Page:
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Neighborhoods become ‘Best Babies Zones’ and help infants grow up healthy

News for 10.22.15
10.22.15
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W.K. Kellogg Foundation

When activists petitioned for the rerouting of a freight train that would run through their community, it was about more than noise concerns – it was part of a larger fight to end infant mortality.

Infant mortality may not appear to have anything to do with trains, but the environmental impact they would have – and the inevitable noise and air pollution – would negatively impact the community. Eventually, when it came time to vote, the council made it clear: for the health of their children and all future generations in New Orleans, Louisiana, the freight trains would not be allowed to plow through Mid-City.

The council’s decision was in no small part influenced by the advocacy of people like Kristen Kirksey, who leads Best Babies Zone Hollygrove. Kirksey and her team provided the New Orleans City Council with soil and air samples to show the environmental and health impacts the train would have on their Hollygrove neighborhood located in Mid-City.

“There’s an element of social justice [to BBZ’s work],” Kirksey said.

A holistic, “place-based” effort to give babies the best chance

BBZ Hollygrove is part of a national Best Babies Zone (BBZ) initiative based out of the University of California, Berkeley. BBZ is a collaborative, “place-based” effort to bring together four sectors – health care, early care and education, economic development and community systems – to address the social determinants of health and improve birth outcomes.

“When it comes to reducing infant mortality, we believe that health means more than health care,” said researcher Cheri Pies, who designed and runs BBZ.

The long-term goal of BBZ is to give every baby the best chance in life. BBZ works holistically to improve living conditions and opportunities for all, so that babies are born healthy and into neighborhoods that are healthy, safe, economically vibrant places.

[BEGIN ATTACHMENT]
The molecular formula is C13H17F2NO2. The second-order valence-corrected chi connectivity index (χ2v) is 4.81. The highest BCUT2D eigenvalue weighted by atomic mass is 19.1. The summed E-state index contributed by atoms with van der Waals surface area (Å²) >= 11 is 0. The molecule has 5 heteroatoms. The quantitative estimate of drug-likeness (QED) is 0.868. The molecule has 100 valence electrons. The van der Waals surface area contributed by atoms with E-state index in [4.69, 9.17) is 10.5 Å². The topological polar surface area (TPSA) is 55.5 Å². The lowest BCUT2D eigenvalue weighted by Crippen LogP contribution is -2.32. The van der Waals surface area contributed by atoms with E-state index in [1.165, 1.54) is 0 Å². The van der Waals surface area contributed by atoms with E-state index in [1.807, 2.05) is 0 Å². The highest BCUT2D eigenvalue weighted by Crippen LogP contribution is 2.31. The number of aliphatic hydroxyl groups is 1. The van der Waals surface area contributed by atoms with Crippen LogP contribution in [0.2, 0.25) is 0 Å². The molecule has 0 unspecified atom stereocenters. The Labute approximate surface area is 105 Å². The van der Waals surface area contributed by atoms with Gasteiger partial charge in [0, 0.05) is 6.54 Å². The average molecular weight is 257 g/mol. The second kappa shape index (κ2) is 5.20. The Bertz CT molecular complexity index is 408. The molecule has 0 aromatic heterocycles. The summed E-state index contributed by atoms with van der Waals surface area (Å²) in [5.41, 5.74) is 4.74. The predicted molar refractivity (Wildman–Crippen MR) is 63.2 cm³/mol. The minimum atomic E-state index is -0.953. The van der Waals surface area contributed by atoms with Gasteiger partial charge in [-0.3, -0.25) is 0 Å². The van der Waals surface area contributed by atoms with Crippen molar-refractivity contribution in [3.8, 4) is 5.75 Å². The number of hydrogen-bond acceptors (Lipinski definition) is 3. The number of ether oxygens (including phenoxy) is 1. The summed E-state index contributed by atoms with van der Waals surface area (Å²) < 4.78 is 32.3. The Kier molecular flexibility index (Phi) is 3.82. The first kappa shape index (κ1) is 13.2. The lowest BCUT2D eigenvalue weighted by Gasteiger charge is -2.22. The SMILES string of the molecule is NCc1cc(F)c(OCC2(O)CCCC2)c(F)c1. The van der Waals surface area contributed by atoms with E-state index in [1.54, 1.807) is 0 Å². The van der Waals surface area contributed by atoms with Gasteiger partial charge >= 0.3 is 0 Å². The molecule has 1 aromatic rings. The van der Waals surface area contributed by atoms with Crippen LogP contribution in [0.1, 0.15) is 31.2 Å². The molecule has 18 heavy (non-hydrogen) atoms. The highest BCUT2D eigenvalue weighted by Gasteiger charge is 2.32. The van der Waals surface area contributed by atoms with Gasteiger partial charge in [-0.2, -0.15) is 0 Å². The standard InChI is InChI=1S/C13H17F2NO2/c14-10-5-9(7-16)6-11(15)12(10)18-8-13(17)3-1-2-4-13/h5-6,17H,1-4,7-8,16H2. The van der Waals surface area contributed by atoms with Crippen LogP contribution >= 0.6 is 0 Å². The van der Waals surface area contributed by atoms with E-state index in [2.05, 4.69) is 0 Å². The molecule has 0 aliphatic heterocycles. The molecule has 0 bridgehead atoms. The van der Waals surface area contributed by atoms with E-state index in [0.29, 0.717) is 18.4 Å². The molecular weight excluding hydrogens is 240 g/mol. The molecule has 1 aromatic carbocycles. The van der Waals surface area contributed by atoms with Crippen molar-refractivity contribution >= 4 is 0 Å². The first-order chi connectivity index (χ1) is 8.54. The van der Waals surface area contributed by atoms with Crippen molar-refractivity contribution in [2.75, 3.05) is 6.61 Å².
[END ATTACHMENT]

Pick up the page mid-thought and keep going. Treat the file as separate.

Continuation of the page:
“If a neighborhood is going to become healthier, it needs to have better jobs that provide a living wage,” said Pies. “It needs access to affordable, fresh, nutritious food. It needs an environment free of pollution. And it needs safe places for kids to play and schools where kids can truly grow and learn.”

Unfortunately, in many low-income and communities of color, these needs are not often reality.

Improving the health of everyone improves the health of the individual

The heart of BBZ is reducing racial disparities in premature and low-weight births, and infant mortality, which are affected by the health and well-being of the mother.

“It’s the life course perspective, it’s looking at health from pre-conception [before a mother becomes pregnant],” Kirksey said. “So when babies are born, they are born into a community that is healthier; the mother is healthier and [the babies] have what they need to thrive.”

This means addressing health, education and economic disparities long before a baby is born.

So in Hollygrove, BBZ has partnered with Regents Bank to put on a four-week long financial literacy course. BBZ also works with community partners to hold GED classes for adults who did not graduate high school.

The idea is that by making people more job ready, they will be able to increase their socio-economic status. And greater educational attainment and improved socio-economic status are linked to better overall health for parents and their children.

“We recently had our first person pass her GED,” Kirksey said. “You really have to celebrate those successes, even if it’s just one.”

Engaging the whole community to create change

There are also Best Babies Zones in the Price Hill neighborhood of Cincinnati, Ohio, and in the Castlemont neighborhood of Oakland, California. The programs in each neighborhood look very different, because BBZ is designed to address neighborhoods’ specific needs.

For example, in Castlemont, a local Saturday market was developed to curate support for local entrepreneurs. BBZ even helped small businesses become licensed vendors, and these businesses have since formed an association. Now, the hope is that as local businesses grow they will be able to fill empty storefronts along Castlemont’s main street, improving the neighborhood’s economy and livability.

These three initial zones – Castlemont, Hollygrove and Price Hill – were chosen because each has the resources and the community will to create change. Cheri Pies believes lasting change requires the participation of those who call the neighborhood “home.” BBZ’s role is to serve as a catalyst, helping residents, community partners and local groups build on existing strengths to achieve community transformation.

As Kirksey says: “[BBZ] is really trying to touch on and improve all those conditions that in turn improve health.”